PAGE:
If you don’t already know, I have suffered from 3 big baking fears: Cheesecake, Bread and Pie Crust. In a recent post, which you can read on my old blog site here, I noted that I had conquered fear #2 – bread (specifically, yeast bread). I successfully baked a loaf of cinnamon bread from scratch, and without the help of a stand mixer or bread machine.
Well, we were away on vacation last week in Central Oregon. The weather was not cooperating as we appear to be in some kind of extended winter here in Oregon. So, I did what any good baker would do under the circumstances, I baked. My goal was to bake at least 1 item every day to share with everyone on vacation. The cinnamon bread was one of the first. I was so pleased with the results, that I knew I had to try another one soon, while to muse was upon me. So, with a not quite complete kitchen at my disposal, I set out to complete the trifecta of baking fears – pie crust.
Now, I grew up eating one of the finest desserts I have ever had, even to this day. That is my grandmother’s apple pie. It wasn’t fancy, but it was wonderful. Of all the foods from my childhood, her apple pie carries more memories, more longing than anything else. Unfortunately she died at a relatively young age, so the chance to eat that pie again was gone with her. You see, no one else in the family could duplicate the recipe. They told me it wasn’t so much about the recipe itself (apparently clipped from a newspaper many years before), but it was about her technique. My grandfather and my mother, both attempted to recreate her pie, but just couldn’t do it. They mentioned the crust was the big part of the mystery. I was told how she would keep a bowl of ice water near her workspace to keep her hands as cold as possible while she worked with the dough. She didn’t have a food processor or a stand mixer to help her with the process. Everything she did, she did by hand.
Years have passed and while I’ve had some good apple pies in the 25 years since she passed away, none have compared with the taste and texture of hers. Flaky and tender, tart and lightly sweet, with apples cooked all the way through, though not mushy. She had it right – every time – she was consistent.
Not knowing for certain what recipe she really used, I did my research to learn about the best pie crusts. What I learned was that a combination of fats: butter and shortening, appeared to give the best results for texture and taste of the crust. And, as my grandmother obviously knew, I learned that keeping that fat solidified up to the point of baking was an absolute necessity for the final outcome. As for the filling, I knew it was simple, no fancy ingredients or flavors, just the basics. I also knew her favorite cooking apple was Granny Smith. Granny Smiths are available most of the year, hold up well during baking and are just the right amount of tart to offset the sugar in the pie.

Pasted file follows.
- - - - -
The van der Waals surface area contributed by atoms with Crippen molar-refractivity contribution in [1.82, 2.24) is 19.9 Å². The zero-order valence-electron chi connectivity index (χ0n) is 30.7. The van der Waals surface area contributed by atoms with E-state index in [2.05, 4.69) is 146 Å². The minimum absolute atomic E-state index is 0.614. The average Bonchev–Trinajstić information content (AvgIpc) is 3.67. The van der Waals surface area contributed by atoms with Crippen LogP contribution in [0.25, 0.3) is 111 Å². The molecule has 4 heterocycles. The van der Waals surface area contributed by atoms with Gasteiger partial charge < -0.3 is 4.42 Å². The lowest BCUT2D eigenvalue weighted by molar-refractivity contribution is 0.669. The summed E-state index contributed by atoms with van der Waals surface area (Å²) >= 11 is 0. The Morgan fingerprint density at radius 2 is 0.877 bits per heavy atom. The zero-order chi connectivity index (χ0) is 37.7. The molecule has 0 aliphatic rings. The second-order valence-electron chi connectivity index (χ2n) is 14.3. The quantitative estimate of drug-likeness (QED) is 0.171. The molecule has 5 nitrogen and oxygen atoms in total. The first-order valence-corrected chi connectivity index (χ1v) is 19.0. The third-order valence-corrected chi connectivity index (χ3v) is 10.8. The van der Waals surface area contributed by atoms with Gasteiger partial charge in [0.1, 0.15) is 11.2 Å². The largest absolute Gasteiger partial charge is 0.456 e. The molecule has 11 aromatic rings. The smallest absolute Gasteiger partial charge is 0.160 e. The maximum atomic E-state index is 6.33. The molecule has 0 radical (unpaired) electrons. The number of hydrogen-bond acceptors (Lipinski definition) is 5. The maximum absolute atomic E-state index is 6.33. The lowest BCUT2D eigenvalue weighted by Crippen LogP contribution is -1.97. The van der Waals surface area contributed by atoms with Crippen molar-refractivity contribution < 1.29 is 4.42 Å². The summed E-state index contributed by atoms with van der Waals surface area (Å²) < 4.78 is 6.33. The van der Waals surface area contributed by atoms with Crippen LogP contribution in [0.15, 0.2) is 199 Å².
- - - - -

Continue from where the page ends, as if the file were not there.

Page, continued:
I finally settled on a recipe from the Williams-Sonoma ‘Essentials of Baking’ Cookbook. I love this book. The photography is some of the best I’ve seen in a cookbook. Their instructions and step by step details are wonderful and easy to follow. Page 177 contains a recipe for Double-Crust Apple Pie. The ingredients seemed similar to the recipes I suspect are close to my grandmother’s recipe – simple, though the Brown Sugar, I suspect was not something she used – oh well, I need to have my own version anyway. On page 160, they have a recipe for Flaky Pie Crust, which includes instructions for preparation by hand, food processor or stand mixer (way to go Williams-Sonoma, nice touch). I set out to tackle my pie.
I followed everything very carefully, being certain to keep my butter and shortening as cold as possible. I prepared the recipe with a food processor, which I happened to have on hand. It came together rather well. I thought at first I had too many apples and they wouldn’t cook through. Not so, they were perfectly done. The crust was beautiful. Tender, flaky, tasty. My testers loved it. They wanted more. As for me, I can say this was the closest pie in flavor and texture to my grandmother’s I have tasted. It was tart, not too sweet, apples cooked perfectly. It took me back to her kitchen all those years ago where she and I would spend a quiet morning looking through the paper (the funnies for me, entertainment for her) while we sipped coffee and ate a piece of pie from the night before. I miss those times, but I think it helped to shape me a bit into the person I am today. I love quiet mornings over a cup of coffee and a pastry. Talking, reading, just enjoying the quite time of the day. Now I can a slice of that wonderful memory back again. She is missed, but once in a while, that wonderful little pie will brighten that memory again.
You can find the recipe on my page here: Double-Crust Apple Pie and Flaky Pie Pastry